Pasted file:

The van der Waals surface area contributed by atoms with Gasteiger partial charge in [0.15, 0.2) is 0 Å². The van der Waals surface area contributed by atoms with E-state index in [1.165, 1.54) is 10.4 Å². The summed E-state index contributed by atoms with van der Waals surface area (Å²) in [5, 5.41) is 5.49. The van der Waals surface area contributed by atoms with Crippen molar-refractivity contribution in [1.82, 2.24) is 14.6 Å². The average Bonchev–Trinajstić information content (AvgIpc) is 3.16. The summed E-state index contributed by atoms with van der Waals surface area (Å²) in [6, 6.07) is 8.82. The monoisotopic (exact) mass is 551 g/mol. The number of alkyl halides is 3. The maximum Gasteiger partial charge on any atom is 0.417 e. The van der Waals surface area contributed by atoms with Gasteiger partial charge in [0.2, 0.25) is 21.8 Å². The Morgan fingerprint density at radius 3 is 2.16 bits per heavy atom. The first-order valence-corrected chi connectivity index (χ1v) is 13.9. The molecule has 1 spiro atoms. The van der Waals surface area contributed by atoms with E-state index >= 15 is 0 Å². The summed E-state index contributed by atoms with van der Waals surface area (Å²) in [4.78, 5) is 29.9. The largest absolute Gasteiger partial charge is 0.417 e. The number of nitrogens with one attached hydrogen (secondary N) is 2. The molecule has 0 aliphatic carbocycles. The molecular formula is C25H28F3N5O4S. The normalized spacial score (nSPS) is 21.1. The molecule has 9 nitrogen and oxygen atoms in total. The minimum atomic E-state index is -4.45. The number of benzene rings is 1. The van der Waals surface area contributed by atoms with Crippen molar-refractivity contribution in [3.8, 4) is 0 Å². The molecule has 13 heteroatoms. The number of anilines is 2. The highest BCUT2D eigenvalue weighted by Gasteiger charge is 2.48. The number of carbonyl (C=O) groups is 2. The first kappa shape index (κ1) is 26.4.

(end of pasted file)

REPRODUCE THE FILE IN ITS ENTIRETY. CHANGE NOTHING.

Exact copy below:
The van der Waals surface area contributed by atoms with Gasteiger partial charge in [0.15, 0.2) is 0 Å². The van der Waals surface area contributed by atoms with E-state index in [1.165, 1.54) is 10.4 Å². The summed E-state index contributed by atoms with van der Waals surface area (Å²) in [5, 5.41) is 5.49. The van der Waals surface area contributed by atoms with Crippen molar-refractivity contribution in [1.82, 2.24) is 14.6 Å². The average Bonchev–Trinajstić information content (AvgIpc) is 3.16. The summed E-state index contributed by atoms with van der Waals surface area (Å²) in [6, 6.07) is 8.82. The monoisotopic (exact) mass is 551 g/mol. The number of alkyl halides is 3. The maximum Gasteiger partial charge on any atom is 0.417 e. The van der Waals surface area contributed by atoms with Gasteiger partial charge in [0.2, 0.25) is 21.8 Å². The Morgan fingerprint density at radius 3 is 2.16 bits per heavy atom. The first-order valence-corrected chi connectivity index (χ1v) is 13.9. The molecule has 1 spiro atoms. The van der Waals surface area contributed by atoms with E-state index >= 15 is 0 Å². The summed E-state index contributed by atoms with van der Waals surface area (Å²) in [4.78, 5) is 29.9. The largest absolute Gasteiger partial charge is 0.417 e. The number of nitrogens with one attached hydrogen (secondary N) is 2. The molecule has 0 aliphatic carbocycles. The molecular formula is C25H28F3N5O4S. The normalized spacial score (nSPS) is 21.1. The molecule has 9 nitrogen and oxygen atoms in total. The minimum atomic E-state index is -4.45. The number of benzene rings is 1. The van der Waals surface area contributed by atoms with Crippen molar-refractivity contribution in [3.8, 4) is 0 Å². The molecule has 13 heteroatoms. The number of anilines is 2. The highest BCUT2D eigenvalue weighted by Gasteiger charge is 2.48. The number of carbonyl (C=O) groups is 2. The first kappa shape index (κ1) is 26.4.